Measuring dominance and understanding the formation of hierarchies

Measuring dominance

There is a long tradition to observe animal behavior. Cave painters liked to illustrate animals. According to the archaeologists the oldest date animal cave painting identified so far, is a pig that has a minimum age of 35,400 years old was found in Indonesia. It is known that the most common subjects in cave paintings are large wild animals.
The History of Animals by Aristotle (384–322 BCE) contains many accurate eye-witness observations. However, the continuous observation of the social behavior of animal groups in their natural environment with the smallest possible intervention proved to be very difficult. Ecologists and ethologists use wireless sensors and Global Positioning System (GPS) to track and monitor the behavior and interaction of freely moving animals.

The emergence of dominance hierarchy

Linear dominance hierarchies proved to be very efficient for resource management in the community of social animals. Since more and more data have been accumulated, it is possible to test hypotheses about the possible mechanisms of the formation have. Within the framework of the Amboseli Baboon Research Project data on the behavior of wild baboon has been obtained and and analyzed. Ten thousands observation of agonistic encounters have been made. The encounters have \dots winners and losers, so basically the individuals participated in a tournament. Guess what is the method animal behavior researcher use to analyze the results of past ”games” and predict the outcome of the future ones? The Elo rating method! The so-called ”winner and loser effects” seems to be convincing. It describes the phenomenon in which winners tend to become more likely to win in subsequent encounters, and losers tend to become more likely to lose.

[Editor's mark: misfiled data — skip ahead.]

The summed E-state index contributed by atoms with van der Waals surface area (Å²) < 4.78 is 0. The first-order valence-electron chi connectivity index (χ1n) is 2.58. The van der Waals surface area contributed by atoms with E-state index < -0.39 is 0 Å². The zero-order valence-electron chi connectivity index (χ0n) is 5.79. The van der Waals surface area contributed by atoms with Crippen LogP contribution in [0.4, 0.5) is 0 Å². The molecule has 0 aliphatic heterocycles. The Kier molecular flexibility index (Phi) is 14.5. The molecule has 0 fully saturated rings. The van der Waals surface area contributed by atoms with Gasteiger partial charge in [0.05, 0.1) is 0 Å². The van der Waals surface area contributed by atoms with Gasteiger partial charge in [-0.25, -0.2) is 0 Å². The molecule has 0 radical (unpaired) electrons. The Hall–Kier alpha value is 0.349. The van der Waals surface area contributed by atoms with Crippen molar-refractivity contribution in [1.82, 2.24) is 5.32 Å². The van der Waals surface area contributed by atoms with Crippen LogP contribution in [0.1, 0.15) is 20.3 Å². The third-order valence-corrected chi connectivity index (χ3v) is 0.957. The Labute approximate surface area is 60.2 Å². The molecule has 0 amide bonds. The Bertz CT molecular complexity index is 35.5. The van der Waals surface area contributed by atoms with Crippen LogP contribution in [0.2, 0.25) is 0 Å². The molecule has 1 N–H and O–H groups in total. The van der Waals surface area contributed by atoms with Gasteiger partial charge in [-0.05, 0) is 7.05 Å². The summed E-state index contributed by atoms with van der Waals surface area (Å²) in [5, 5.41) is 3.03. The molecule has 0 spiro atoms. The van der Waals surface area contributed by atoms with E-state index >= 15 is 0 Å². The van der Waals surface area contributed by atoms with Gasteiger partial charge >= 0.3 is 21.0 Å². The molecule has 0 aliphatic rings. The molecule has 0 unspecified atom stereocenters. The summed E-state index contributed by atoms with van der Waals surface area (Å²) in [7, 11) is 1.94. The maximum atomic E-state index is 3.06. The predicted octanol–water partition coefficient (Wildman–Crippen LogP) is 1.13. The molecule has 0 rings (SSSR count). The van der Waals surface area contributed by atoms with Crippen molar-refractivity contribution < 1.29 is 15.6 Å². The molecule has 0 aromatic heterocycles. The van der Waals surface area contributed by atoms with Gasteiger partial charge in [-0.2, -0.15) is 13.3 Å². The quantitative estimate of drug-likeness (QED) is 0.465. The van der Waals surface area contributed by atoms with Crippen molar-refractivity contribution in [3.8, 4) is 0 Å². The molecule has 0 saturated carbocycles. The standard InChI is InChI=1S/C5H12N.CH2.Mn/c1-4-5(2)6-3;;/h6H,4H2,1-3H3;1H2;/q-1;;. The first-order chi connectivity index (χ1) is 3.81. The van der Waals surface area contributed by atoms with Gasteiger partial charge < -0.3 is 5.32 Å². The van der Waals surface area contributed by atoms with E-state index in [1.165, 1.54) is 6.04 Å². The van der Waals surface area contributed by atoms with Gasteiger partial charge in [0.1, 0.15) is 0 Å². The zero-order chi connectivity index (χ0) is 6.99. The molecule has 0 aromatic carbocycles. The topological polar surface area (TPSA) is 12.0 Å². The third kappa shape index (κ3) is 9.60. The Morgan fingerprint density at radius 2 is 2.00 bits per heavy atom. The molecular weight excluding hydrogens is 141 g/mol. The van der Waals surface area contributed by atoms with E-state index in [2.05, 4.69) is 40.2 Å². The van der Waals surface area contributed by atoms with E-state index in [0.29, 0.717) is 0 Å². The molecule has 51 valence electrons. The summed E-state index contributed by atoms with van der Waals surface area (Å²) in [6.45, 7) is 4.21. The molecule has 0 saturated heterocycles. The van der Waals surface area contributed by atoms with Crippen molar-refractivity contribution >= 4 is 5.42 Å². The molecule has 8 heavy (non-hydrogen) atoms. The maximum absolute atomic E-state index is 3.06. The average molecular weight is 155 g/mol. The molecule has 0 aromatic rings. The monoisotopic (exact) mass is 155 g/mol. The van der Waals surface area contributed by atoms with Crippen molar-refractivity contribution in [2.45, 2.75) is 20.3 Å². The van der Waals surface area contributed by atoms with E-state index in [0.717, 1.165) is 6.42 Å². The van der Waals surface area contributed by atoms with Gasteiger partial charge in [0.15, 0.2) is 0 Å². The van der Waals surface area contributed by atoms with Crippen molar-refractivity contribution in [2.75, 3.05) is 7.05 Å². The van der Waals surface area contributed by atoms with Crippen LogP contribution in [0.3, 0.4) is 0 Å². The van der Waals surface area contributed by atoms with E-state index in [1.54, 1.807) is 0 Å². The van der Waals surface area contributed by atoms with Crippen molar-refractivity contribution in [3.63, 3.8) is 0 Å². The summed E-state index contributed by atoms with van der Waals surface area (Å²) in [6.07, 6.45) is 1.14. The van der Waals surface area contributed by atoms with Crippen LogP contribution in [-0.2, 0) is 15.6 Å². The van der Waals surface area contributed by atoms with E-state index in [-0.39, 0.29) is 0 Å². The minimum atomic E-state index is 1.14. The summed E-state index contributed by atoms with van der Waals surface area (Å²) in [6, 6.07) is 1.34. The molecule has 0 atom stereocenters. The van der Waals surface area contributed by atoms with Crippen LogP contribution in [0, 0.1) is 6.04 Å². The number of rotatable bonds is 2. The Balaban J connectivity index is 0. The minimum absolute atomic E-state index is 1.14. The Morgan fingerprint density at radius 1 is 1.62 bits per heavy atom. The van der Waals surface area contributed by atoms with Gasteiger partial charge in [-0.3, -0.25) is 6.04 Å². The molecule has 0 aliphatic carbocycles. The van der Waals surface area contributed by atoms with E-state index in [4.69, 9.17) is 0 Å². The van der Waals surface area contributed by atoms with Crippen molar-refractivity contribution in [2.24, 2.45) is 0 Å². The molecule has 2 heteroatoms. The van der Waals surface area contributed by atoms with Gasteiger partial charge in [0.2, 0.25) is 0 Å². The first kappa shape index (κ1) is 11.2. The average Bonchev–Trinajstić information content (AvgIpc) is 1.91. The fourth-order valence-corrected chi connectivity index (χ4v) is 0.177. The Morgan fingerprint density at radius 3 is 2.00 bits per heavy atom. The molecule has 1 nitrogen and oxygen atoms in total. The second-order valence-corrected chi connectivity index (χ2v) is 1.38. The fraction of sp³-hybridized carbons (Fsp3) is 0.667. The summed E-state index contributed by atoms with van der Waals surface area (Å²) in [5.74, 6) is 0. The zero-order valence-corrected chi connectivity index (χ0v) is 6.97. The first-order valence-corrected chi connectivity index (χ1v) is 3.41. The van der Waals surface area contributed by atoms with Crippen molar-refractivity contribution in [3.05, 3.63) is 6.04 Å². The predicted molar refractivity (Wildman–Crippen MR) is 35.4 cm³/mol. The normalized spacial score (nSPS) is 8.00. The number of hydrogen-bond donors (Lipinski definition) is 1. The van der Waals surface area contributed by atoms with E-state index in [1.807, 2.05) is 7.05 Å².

Self-organizing dominance hierarchies in a wild primate population

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